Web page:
Home > Laskowski Ⅶ – August 10 > MS1930 Turquoise

Turquoise - Sold

Turquoise is a hydrous copper aluminum phosphate, known since ancient times. Turquoise derives its name from French for Turkish, since the original Persian material followed ancient trade routes through Turkey (Pogue, 1915). Turquoise usually forms seams and nuggets admixed with clay, which confounded mineralogists until the discovery of turquoise crystals. Turquoise crystals from Virginia showed a crystallographic relationship with chalcosiderite, and permitted Schaller (1912) to revise the chemical formula of turquoise. Modern definitions of turquoise and related species are given in Foord & Taggart (1988). Crystallized turquoise remains a rarity worldwide, still best known from Virginia.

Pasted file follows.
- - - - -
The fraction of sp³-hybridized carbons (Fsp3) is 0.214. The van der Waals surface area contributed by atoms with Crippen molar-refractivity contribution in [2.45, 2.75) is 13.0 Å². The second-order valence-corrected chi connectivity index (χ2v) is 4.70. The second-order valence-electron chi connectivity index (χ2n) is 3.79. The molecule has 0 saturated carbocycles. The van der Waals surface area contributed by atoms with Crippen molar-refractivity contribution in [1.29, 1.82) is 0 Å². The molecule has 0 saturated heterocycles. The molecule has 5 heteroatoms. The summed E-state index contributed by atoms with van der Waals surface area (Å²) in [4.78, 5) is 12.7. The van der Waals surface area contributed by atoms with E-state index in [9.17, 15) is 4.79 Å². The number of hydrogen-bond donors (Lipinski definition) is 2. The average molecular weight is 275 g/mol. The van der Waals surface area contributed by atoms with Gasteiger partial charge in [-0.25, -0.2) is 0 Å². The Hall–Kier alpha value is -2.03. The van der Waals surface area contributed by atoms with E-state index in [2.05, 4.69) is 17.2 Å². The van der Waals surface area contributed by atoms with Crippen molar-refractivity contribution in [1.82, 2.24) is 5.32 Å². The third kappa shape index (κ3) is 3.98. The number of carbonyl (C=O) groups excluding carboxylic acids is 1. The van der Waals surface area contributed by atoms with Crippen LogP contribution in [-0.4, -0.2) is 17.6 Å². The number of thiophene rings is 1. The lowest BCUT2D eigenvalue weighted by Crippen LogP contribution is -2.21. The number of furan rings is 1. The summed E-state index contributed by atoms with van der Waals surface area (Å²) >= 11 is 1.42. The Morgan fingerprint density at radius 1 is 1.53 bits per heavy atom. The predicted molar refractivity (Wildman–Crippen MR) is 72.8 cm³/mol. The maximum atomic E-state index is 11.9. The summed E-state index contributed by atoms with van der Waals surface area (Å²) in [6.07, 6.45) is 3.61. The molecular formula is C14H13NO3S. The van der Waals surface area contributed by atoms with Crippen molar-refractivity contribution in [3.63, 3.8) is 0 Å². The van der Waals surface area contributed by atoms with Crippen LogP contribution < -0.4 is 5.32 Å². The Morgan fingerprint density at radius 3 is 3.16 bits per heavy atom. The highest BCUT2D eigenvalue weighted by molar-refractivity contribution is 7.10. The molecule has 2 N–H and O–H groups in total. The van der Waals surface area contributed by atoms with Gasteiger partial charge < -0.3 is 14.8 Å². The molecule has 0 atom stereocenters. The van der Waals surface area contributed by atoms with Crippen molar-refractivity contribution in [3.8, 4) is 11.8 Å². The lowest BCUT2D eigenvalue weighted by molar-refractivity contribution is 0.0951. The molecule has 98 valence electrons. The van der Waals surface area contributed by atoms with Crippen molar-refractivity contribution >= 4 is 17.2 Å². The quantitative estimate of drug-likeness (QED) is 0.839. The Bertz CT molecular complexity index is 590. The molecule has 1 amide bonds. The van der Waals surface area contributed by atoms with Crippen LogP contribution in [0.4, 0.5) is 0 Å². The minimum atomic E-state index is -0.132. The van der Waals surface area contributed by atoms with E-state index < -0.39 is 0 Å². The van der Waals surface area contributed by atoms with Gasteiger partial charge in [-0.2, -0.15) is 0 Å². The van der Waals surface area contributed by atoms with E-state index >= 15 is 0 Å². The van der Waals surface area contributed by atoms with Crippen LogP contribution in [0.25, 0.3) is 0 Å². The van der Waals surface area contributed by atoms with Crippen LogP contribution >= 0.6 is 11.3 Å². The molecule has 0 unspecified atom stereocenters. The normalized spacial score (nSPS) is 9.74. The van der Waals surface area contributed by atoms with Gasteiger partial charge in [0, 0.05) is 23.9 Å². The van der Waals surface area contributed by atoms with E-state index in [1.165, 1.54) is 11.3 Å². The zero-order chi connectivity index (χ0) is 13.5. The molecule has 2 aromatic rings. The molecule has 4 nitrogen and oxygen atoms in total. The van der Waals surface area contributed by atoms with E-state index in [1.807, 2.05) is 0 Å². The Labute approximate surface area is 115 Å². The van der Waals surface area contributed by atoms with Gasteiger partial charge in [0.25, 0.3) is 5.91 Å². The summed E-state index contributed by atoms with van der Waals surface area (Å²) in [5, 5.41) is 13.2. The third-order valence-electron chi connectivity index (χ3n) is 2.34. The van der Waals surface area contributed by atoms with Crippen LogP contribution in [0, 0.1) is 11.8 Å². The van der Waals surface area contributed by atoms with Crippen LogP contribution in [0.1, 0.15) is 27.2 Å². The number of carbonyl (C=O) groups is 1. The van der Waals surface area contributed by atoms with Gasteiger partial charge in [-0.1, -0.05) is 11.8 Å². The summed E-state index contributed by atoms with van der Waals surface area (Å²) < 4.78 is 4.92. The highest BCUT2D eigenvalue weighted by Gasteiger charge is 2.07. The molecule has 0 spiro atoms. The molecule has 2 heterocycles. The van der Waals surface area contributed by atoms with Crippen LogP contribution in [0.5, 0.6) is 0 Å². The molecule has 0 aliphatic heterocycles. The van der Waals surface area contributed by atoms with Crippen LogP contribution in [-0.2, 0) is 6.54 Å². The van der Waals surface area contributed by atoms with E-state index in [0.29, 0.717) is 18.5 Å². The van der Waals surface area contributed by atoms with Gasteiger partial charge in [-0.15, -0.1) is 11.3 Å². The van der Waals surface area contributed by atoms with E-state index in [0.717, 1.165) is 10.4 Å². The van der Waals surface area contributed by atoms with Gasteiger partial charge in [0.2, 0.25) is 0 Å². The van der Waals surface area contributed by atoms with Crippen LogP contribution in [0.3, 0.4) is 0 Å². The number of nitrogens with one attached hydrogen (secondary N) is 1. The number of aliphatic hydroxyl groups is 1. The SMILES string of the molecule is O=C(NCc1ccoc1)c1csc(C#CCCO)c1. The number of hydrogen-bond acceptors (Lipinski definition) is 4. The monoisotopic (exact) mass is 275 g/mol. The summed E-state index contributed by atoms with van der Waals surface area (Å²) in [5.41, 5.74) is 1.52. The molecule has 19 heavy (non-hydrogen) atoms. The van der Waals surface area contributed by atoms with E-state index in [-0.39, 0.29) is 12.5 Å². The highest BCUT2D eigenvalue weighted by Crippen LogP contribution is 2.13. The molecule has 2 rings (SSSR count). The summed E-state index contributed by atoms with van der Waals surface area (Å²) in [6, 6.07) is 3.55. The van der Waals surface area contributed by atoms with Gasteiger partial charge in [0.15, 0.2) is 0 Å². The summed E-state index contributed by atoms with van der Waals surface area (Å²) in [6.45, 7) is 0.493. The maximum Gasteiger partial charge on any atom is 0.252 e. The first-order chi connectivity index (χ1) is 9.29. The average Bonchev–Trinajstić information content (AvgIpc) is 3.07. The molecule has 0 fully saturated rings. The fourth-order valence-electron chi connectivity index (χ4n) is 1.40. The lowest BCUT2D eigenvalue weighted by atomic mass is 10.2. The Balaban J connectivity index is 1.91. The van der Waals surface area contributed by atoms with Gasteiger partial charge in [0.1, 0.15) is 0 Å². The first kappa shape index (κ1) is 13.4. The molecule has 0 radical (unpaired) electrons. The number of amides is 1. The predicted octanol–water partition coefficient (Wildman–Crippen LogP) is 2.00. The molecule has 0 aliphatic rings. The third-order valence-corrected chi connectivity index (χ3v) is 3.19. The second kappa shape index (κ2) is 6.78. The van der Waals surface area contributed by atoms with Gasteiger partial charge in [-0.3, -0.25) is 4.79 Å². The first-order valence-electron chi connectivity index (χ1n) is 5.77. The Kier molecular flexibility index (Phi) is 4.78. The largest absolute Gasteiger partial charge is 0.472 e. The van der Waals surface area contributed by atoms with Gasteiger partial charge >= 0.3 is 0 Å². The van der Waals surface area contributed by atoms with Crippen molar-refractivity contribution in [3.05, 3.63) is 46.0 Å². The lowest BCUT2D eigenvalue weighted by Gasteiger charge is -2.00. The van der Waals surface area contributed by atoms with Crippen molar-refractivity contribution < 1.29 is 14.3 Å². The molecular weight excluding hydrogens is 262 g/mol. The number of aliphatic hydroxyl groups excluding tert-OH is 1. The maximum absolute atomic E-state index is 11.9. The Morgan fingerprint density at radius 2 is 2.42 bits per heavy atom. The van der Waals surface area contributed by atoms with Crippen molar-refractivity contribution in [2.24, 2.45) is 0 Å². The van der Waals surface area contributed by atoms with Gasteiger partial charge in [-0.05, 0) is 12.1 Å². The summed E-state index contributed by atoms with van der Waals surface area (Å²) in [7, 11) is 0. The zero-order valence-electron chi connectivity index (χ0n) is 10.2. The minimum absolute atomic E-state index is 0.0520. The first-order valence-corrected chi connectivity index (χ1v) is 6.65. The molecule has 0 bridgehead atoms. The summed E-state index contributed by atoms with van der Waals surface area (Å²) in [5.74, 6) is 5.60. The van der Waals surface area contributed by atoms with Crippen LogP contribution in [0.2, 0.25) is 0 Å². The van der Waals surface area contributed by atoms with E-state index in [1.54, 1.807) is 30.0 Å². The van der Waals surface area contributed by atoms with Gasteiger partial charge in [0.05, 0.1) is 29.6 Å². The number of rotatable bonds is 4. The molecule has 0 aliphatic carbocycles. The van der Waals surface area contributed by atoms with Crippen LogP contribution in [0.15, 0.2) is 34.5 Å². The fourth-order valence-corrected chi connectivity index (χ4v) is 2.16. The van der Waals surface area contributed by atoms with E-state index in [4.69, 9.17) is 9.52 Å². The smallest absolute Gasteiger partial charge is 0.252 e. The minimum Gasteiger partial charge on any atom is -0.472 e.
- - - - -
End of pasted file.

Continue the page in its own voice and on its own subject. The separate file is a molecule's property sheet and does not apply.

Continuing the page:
This specimen consists of a schist matrix with a 20 × 15 mm coverage of turquoise crystal botryoids. The crystal size averages 0.5 mm. From the collection of E.R. Laskowski (1949-2020), a mining engineer who retired to Tucson, Arizona.